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Navigating the minefield of indie development: An outsiderís perspective.
by Alexandra Wood on 04/23/13 12:28:00 pm

The following blog post, unless otherwise noted, was written by a member of Gamasutraís community.
The thoughts and opinions expressed are those of the writer and not Gamasutra or its parent company.

 

 

As an academic I’ve become accustomed to a bit of healthy competition, and the challenge of distinguishing myself from a wealth of equally well equipped and  skilled individuals is not one I shy away from. The minefield of indie games development however is an entirely different kettle of fish. Here I offer a personal experience and an outsider’s perspective of the indie games industry.

The Indie crowd

During my short service voluntarily promoting for a start-up indie dev company (Zyloware) , I’ve had the fortune of meeting many skilled and talented game devs.  Although versed in many different disciplines (artists, programmers, web designers, 3D animators) I’ve been surprised and humbled to note that all appear to share a common passion and willingness to offer help and advice. Given the increasingly competitive nature of indie development I find this level of altruism both inspiring and heart-warming. I’m confident that the tendency of indie devs to assist each other and offer advice will result in higher quality and more successful games making it onto the market; ultimately raising the profile of indie games to the consumer. Certainly this will be of benefit to the entire industry. Little known networking events such as Game Dev North facilitate this exchange of expertise and I very much hope it continues!  
http://www.facebook.com/ZyloWare

 

 

Overcoming mount improbable and the success story myth:

Apart from the logistics of attempting to financially support yourself and at the same time spend every feasible minute creating the next game industry defining title, there’s the issue of acquiring the funds to develop your next masterpiece.
This is where the crowd funding initiatives such as Kickstarter sweep in to save the day. Games such as “super meat boy” set the bar high for many indie developers and the web is full of inspiring statistics and success stories of people “600%ing their Kickstarter targets in 4 days”. Our team have found the reality of Kickstarter success to be a very different picture. 

 

Our campaign is likely to face fierce competition not only from other start up indie devs but from already successful organisations riding on the trend.  The latter is a notion I have particular trouble with.

 

I think the idea of the public donating money in order to support new companies and products they want to see on the market is fantastic. This is the kind of stuff that helps realize deserving indie dev’s dreams. Don’t get me wrong;  It makes sense for established companies to reduce the financial risk of creating their next title by sourcing external funds rather than reinvesting profits from previous titles, but I am swayed by the notion that this isn’t really “kick-starting” at all; more “kick-capitalising” on trend that is already stretched.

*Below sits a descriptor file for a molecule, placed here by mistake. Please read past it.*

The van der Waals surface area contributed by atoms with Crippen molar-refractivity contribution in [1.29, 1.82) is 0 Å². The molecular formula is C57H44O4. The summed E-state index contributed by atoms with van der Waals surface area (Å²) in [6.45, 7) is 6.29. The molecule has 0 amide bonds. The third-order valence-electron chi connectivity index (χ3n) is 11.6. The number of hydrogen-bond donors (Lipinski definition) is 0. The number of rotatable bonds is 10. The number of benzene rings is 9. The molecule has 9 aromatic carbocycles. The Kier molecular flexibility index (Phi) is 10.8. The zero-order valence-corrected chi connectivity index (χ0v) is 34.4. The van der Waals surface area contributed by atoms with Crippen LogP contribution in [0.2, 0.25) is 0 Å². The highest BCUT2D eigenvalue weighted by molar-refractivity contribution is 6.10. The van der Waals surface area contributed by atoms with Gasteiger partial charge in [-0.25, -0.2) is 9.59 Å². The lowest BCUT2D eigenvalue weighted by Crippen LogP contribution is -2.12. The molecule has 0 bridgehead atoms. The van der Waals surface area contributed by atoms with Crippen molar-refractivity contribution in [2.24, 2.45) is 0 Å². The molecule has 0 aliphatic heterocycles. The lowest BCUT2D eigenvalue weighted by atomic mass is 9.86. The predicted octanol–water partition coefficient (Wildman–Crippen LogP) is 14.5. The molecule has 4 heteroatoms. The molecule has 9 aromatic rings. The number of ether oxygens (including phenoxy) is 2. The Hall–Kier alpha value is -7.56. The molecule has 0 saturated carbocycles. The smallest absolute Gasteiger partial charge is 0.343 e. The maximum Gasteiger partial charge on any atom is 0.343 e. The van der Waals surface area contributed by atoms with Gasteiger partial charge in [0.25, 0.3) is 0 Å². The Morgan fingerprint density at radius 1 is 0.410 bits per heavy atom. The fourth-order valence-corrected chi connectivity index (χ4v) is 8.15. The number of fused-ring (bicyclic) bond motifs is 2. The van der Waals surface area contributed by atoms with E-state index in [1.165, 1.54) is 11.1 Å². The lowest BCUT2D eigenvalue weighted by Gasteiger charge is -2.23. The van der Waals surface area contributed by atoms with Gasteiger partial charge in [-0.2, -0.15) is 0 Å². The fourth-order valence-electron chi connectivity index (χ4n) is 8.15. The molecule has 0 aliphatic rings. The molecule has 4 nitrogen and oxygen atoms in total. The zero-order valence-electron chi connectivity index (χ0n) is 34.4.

Added to the cauldron is the increasingly bad press Kickstarter, has received due to campaigns failing to deliver their products in a timely fashion, and also the issue of overcrowding: kick-starter success becomes less of a developers dream and more of a logistical nightmare. What’s undeniable is that a well thought through campaign with realistic goals and interesting rewards will aid your success, all you need now is masterful marketing strategy. Sorry? Marketing strategy? 

 

Marketing: the final hurdle

It’s no secret that a strong advertising campaign makes a world of difference to a Kickstarter campaign’s success, but with a limited budget, many start-up companies are priced out of gaining the reach that a game requires to really make it big. A study conducted by AppPromo shows that 52% of game developers set aside $0 for marketing despite 91% of them believing that it was crucial to their app’s success.  This might be more understandable when you consider that many indie devs have a budget of zero in the first place. This is one of the reasons I’m tempted to agree with Martin Pichlmair, who argues that long term funding platforms might be a better alternative for indie devs (The problem with Kickstarter. And a proposed solution).  Nia Wearn (senior lecturer on games development) comments on the teaching of games marketing: 
“Analysing what tactics games have used to sell copies and reach target markets, and what could be applicable to students games is easily my favourite module to teach the 3rd years – even if we could never hope to cover everything as it moves so quickly. It’s this speed of change that always makes me glad I’m stood at the front of the class reflecting on the exciting changes in the industry, and not in the trenches trying to keep up!”

So in conclusion…

Is it really possible for a start-up indie dev company to make it big in the industry, or are the hurdles I’ve discussed simply too big to overcome? I suppose I’ll just have to wait and see! Street Heroes launches on Kickstarter very soon, and I sincerely hope that the teams hard work and dedication leads to success!

 


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